10 day-after takeaways from Eagles' first preseason game

10 day-after takeaways from Eagles' first preseason game

For those who think I don't have a hard job, I watched the Eagles' preseason game live last night, then I watched it again this morning.

That's twice in like 12 hours!

When I watched it again Friday morning, some of the game confirmed what I already came away with from Thursday night, but I learned plenty more, too.

Here are 10 next-day takeaways from Preseason Game No.1:

1. I was in the locker room when Doug Pederson held his postgame press conference, but I couldn't believe what he said about Carson Wentz's flip play. You know, the one where Wentz ran downfield and was upended by a Bucs defender.

Wentz said he'll learn from the play. Hopefully he doesn't take his head coach's advice.

"Kind of loved it," Pederson said. "Wish he would have hurdled the guy instead of taking one in the legs. You know the guy is going low on a big quarterback like that. They're usually not going to stay up. I wish he would have hurdled. The fact he'd done a lot of that in college, that was a no-brainer for me."

I have ever heard an NFL head coach say he wants his star quarterback to hurdle defenders. That's not a good idea. Never a good idea. As bad as the play could have been, it could have been worse if Wentz was already in the air when it happened. I still can't believe Pederson said it.

2. While we're talking about things I can't believe Pederson said, there's this: he answered 12 questions about Lane Johnson. Twelve!

As a reporter, I'm all for honesty from coaches. It's refreshing and in many cases, there's not the downside some coaches think there is.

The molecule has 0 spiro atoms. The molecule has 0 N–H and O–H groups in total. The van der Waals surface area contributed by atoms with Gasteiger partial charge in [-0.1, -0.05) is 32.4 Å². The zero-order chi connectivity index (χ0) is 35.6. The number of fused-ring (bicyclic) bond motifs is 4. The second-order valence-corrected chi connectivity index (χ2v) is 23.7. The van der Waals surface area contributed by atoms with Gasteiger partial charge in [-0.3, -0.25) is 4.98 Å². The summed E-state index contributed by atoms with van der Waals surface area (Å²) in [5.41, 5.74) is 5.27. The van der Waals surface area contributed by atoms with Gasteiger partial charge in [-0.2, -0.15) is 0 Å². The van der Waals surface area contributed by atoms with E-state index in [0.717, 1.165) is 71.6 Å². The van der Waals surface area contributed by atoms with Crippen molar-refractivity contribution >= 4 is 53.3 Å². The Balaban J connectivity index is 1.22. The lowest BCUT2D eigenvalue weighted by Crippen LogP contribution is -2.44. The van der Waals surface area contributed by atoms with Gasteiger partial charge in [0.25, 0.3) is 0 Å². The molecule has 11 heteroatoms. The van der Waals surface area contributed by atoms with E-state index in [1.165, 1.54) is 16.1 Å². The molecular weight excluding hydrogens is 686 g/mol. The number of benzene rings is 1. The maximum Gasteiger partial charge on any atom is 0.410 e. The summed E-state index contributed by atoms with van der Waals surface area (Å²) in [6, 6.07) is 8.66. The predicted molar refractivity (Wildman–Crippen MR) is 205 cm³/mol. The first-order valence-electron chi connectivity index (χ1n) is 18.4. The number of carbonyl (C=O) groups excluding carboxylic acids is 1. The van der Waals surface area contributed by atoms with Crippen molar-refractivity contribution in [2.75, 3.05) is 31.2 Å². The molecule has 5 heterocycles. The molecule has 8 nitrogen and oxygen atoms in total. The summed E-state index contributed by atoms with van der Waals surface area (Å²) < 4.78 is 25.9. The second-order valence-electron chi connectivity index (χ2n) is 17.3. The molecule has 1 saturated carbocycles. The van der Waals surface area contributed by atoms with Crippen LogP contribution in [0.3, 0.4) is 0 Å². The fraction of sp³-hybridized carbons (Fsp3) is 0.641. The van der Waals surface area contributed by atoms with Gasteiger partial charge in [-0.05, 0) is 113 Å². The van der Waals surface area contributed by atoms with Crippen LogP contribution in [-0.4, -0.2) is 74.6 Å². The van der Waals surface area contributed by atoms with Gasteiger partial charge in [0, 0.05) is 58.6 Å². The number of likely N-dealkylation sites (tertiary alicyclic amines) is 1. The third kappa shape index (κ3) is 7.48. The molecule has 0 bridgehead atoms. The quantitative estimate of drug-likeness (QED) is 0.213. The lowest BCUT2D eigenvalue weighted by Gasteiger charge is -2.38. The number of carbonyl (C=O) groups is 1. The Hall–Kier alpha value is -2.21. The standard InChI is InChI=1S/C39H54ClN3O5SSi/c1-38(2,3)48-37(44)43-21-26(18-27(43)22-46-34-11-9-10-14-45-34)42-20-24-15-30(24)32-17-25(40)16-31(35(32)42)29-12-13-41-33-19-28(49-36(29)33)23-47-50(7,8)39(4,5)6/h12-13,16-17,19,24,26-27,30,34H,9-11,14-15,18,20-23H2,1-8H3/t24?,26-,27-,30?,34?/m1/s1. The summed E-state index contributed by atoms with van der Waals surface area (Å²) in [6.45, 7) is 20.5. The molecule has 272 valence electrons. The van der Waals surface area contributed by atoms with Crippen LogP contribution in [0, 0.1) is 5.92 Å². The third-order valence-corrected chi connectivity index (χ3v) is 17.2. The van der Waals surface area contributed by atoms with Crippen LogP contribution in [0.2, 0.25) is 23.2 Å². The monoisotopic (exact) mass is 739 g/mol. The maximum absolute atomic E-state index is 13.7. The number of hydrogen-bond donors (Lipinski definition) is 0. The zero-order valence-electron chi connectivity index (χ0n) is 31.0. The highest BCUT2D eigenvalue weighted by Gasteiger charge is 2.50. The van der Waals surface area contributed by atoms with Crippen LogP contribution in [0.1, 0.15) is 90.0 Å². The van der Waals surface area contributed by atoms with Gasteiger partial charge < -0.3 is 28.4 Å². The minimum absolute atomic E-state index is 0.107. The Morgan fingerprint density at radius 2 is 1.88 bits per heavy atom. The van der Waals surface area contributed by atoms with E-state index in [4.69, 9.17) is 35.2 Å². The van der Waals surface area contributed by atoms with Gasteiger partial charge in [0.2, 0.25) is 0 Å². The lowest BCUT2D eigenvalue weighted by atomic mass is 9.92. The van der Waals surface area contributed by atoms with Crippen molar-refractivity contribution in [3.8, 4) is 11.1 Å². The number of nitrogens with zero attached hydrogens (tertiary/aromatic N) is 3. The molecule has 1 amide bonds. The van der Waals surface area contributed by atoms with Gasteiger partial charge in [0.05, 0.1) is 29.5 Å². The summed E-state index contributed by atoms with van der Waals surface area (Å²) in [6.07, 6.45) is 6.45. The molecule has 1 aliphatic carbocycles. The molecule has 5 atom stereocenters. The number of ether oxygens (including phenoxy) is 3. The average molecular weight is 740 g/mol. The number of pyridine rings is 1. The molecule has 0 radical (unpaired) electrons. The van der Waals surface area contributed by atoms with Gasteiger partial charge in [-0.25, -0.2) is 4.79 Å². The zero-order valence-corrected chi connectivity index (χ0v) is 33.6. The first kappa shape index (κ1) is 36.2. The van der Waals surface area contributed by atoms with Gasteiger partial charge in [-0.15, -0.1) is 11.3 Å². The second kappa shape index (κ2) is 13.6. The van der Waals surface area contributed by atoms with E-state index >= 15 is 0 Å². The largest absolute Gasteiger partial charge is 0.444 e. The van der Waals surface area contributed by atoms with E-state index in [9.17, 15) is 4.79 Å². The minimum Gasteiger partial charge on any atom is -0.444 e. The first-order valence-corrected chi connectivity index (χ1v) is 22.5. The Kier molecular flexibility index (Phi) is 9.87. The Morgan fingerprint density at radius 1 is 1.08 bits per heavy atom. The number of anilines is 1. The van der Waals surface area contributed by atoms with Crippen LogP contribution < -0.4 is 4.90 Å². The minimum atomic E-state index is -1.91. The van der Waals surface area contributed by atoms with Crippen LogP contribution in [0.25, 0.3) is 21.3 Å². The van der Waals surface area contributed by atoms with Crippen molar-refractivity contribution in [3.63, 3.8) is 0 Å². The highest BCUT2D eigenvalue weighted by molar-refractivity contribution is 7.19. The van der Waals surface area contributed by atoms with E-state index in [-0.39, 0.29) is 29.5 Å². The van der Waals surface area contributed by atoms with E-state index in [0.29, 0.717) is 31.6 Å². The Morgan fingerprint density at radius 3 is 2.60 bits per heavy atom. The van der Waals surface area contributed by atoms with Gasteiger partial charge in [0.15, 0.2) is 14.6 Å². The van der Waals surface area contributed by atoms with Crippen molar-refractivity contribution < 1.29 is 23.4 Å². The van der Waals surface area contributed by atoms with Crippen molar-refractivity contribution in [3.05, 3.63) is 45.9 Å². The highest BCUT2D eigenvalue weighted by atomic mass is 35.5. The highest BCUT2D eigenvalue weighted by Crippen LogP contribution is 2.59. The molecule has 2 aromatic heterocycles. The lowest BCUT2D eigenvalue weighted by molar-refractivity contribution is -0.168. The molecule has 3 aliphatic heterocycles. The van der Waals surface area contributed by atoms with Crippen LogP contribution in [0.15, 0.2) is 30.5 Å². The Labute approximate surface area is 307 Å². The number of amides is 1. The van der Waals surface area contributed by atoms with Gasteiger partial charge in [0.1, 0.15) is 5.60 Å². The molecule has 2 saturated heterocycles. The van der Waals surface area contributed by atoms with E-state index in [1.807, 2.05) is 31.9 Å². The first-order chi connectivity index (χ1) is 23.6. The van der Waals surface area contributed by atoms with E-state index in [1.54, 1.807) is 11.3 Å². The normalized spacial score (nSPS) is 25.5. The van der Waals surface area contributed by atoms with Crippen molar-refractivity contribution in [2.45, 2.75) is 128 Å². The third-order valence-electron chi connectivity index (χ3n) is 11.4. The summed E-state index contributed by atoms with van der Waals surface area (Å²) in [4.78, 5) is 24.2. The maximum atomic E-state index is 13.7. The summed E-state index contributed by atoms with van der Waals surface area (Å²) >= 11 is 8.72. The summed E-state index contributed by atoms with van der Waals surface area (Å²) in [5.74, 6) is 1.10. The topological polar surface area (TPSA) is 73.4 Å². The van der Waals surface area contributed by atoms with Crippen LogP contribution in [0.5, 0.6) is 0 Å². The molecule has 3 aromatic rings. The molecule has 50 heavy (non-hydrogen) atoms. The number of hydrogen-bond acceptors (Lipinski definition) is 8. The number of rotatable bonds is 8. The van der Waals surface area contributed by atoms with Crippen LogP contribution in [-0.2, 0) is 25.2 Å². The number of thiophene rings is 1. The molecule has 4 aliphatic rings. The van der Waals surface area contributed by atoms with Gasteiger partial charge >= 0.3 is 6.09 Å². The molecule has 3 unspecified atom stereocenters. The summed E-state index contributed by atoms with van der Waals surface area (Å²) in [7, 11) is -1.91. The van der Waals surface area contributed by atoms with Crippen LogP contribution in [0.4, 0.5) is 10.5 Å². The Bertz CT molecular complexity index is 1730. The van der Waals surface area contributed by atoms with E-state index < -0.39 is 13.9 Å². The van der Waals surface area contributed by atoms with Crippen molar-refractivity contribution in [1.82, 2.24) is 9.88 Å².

But on Thursday night, I was shocked to not only see how many questions Pederson fielded about Johnson, but also how he answered them. Pederson repeatedly used the word "upheld" when talking about the reported looming suspension. Just one problem, Johnson hasn't been suspended yet!

Aside from his press conference, I thought Pederson had a pretty good night. He didn't flub any time management or play calls to the surprise of many.

3. Chase Daniel had a horrible game (see story), but it wasn't all his fault. The offensive line in front of him and the receivers on the field with him were equally as bad. I'll focus on the two guards for a second. I was shocked to re-watch the game and see how poorly Stefen Wisniewksi played. Sure, he was going against Gerald McCoy for a good portion of the game, but still, he just looked terrible. So did Isaac Seumalo. Many thought the rookie third-rounder would challenge for a starting gig this year. Not happening yet. He looked lost at times.

4. Forget the numbers, I thought Wentz looked really good. Aside from the interception, which, upon review, was less of a terrible decision and more of a terrible throw, he played really well. He took command, fired the ball and showed his athleticism.

No, the accuracy wasn't always there. Plenty of throws weren't perfect, but his receivers did him no favors. I counted at least three blatant drops.

I want to highlight two plays: Earlier on the drive that ended with that interception, Wentz threw a ball to Chris Pantale across the middle, but the ball was a little behind him. Pantale caught it, but the pass slowed him down. After the play, Wentz nodded his head; he learned something. On the very next play, he rifled a ball to tight end M.J. McFarland across the middle. It was probably his best throw of the night because he hit McFarland in stride, through a tight window. It's going to be fun watching him figure this out.